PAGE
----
I believe in India no farmer uses hybrid seed that is more than three to four years old. That is the single most important factor in their self-sufficiency in grain. The infrastructure, i.e. electricity and roads etc, is important for overall social, farm development and agro-based industrial growth but good seed is the key factor in production.
Talking of infrastructure let me mention in passing that our village, which cannot be more than 25 miles from Lahore as the crow flies and a mile off the Sheikhupura-Gujranwala road, got electricity 52 years after independence. Since last year we are also the beneficiaries of a pucca road. To get an electric connection for a tube well a farmer is required to pay for the poles leading to his field at about Rs 30,000 per pole, the cost of the transformer, the meter and other accessories.
Across our eastern border, I believe, all villages have had metalled roads and electricity for decades. It seems unbelievable but it is true that farmers in the Indian Punjab were provided free electricity till recently. It is only now that a small surcharge has been imposed.
Coming back to the seed, it is tragic that our departments and institutions have paid no heed to Dr Norman Borlaug’s timely warning, loudly and clearly declaimed at Lyallpur almost four decades ago. Presently things are so bad that a state of emergency needs to be declared. There are no young hybrid seeds available. The youngest seed, I believe, is four years old. That, too, is in short supply.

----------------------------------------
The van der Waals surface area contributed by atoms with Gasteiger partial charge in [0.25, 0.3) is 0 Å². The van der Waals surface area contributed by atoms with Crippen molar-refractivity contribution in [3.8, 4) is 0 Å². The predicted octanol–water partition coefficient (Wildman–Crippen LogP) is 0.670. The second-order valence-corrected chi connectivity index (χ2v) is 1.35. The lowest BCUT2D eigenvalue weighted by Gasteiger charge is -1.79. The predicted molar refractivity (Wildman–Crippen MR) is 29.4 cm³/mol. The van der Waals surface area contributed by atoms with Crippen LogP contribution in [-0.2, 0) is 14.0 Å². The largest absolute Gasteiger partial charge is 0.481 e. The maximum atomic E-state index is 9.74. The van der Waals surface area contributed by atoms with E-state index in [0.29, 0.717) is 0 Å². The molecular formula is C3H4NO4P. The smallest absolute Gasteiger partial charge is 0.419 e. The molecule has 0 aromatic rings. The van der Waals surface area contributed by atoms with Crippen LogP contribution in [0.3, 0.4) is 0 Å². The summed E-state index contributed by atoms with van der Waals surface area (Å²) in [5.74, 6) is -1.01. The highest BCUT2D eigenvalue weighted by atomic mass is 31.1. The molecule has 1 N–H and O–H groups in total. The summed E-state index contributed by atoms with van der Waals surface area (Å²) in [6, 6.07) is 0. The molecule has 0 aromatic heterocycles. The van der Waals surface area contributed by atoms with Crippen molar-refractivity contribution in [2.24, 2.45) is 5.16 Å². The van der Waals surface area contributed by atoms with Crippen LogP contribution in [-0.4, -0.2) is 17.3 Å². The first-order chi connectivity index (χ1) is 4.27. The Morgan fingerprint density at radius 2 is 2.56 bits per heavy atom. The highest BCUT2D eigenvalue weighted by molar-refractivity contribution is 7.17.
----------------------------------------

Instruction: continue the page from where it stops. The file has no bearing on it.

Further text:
Most farmers are now using seed that is more than eight years old. Using seed that has regressed to impotence and then praying for God’s mercy is behaving like the proverbial ostrich that hides its head in sand at the sight of danger. Let us at least face up to the facts.
What are the facts? It is a fact that most of our scientists and seed breeders have left the country and are now working for multinational seed companies. The officials of the Agriculture Department and the professors at the Faisalabad Agriculture University behave as though they were rival saukans. No one seems to be coordinating. Individually on the lookout for promotions and medals, they hate sharing information. If the state of affairs is not immediately rectified we will soon be entirely dependent for seed on multinational companies. We must not let that happen at any cost.
We must, as Dr Borlaug recommended 25 years ago, have an ongoing programme for indigenous improved seed. We should try to emulate what the Indians have done at Ludhiana. Leave alone major crops like wheat and maize, they have produced at least two dozen varieties of bair while we have not even bothered to look at the back of one. The immense development in our fruit sector is the result entirely of the efforts of private nurseries and growers and not the outcome of any state-run horticulture establishment. I wonder even if there is one.
Pakistan has a larger agricultural land and water base than India. Then how is it that India is self-sufficient and we cannot provide bread to our people? It is an irony that we should be importing wheat from countries like Saudi Arabia.
But let me not end this on a morose note. There was a Sardar who in a drunken state fell off a six-storey building. People rushed to help him. When he regained his senses they asked him, “Sardar jee what happened?” In great pain, he replied: “How should I know, I have just arrived.” I wonder when we will arrive.
Prof Ijaz Ul Hassan is a painter, author and political activist. He can be reached at http://www.ijazulhassan.com